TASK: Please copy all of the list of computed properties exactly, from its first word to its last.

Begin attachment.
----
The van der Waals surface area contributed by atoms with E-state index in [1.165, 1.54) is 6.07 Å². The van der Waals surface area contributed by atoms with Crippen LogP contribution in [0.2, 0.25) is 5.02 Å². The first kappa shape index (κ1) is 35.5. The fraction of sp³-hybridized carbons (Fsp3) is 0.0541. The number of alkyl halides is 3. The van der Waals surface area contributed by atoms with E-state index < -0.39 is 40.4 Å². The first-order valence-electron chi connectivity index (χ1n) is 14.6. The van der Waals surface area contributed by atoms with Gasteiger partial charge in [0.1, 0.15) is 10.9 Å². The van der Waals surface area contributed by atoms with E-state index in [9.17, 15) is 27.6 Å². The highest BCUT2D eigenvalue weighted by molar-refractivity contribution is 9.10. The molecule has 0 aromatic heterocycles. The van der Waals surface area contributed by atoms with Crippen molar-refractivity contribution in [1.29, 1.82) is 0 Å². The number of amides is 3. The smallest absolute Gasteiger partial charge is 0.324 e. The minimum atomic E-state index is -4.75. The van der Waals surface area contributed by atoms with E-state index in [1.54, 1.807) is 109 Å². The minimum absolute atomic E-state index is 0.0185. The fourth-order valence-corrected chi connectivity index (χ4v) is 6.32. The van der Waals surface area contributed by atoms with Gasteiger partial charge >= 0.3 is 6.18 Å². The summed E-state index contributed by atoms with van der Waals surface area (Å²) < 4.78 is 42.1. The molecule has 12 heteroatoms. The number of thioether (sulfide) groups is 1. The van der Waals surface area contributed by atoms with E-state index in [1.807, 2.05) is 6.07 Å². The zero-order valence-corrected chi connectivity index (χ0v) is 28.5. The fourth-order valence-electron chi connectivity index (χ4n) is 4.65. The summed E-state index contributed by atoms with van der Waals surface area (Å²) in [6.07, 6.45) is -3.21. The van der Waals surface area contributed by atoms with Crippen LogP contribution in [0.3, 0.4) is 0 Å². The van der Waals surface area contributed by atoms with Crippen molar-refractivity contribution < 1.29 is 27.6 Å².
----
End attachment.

The van der Waals surface area contributed by atoms with E-state index in [1.165, 1.54) is 6.07 Å². The van der Waals surface area contributed by atoms with Crippen LogP contribution in [0.2, 0.25) is 5.02 Å². The first kappa shape index (κ1) is 35.5. The fraction of sp³-hybridized carbons (Fsp3) is 0.0541. The number of alkyl halides is 3. The van der Waals surface area contributed by atoms with E-state index < -0.39 is 40.4 Å². The first-order valence-electron chi connectivity index (χ1n) is 14.6. The van der Waals surface area contributed by atoms with Gasteiger partial charge in [0.1, 0.15) is 10.9 Å². The van der Waals surface area contributed by atoms with E-state index in [9.17, 15) is 27.6 Å². The highest BCUT2D eigenvalue weighted by molar-refractivity contribution is 9.10. The molecule has 0 aromatic heterocycles. The van der Waals surface area contributed by atoms with Crippen molar-refractivity contribution in [1.29, 1.82) is 0 Å². The number of amides is 3. The smallest absolute Gasteiger partial charge is 0.324 e. The minimum atomic E-state index is -4.75. The van der Waals surface area contributed by atoms with E-state index in [1.54, 1.807) is 109 Å². The minimum absolute atomic E-state index is 0.0185. The fourth-order valence-corrected chi connectivity index (χ4v) is 6.32. The van der Waals surface area contributed by atoms with Gasteiger partial charge >= 0.3 is 6.18 Å². The summed E-state index contributed by atoms with van der Waals surface area (Å²) < 4.78 is 42.1. The molecule has 12 heteroatoms. The number of thioether (sulfide) groups is 1. The van der Waals surface area contributed by atoms with E-state index in [1.807, 2.05) is 6.07 Å². The zero-order valence-corrected chi connectivity index (χ0v) is 28.5. The fourth-order valence-electron chi connectivity index (χ4n) is 4.65. The summed E-state index contributed by atoms with van der Waals surface area (Å²) in [6.07, 6.45) is -3.21. The van der Waals surface area contributed by atoms with Crippen LogP contribution in [0.3, 0.4) is 0 Å². The van der Waals surface area contributed by atoms with Crippen molar-refractivity contribution < 1.29 is 27.6 Å².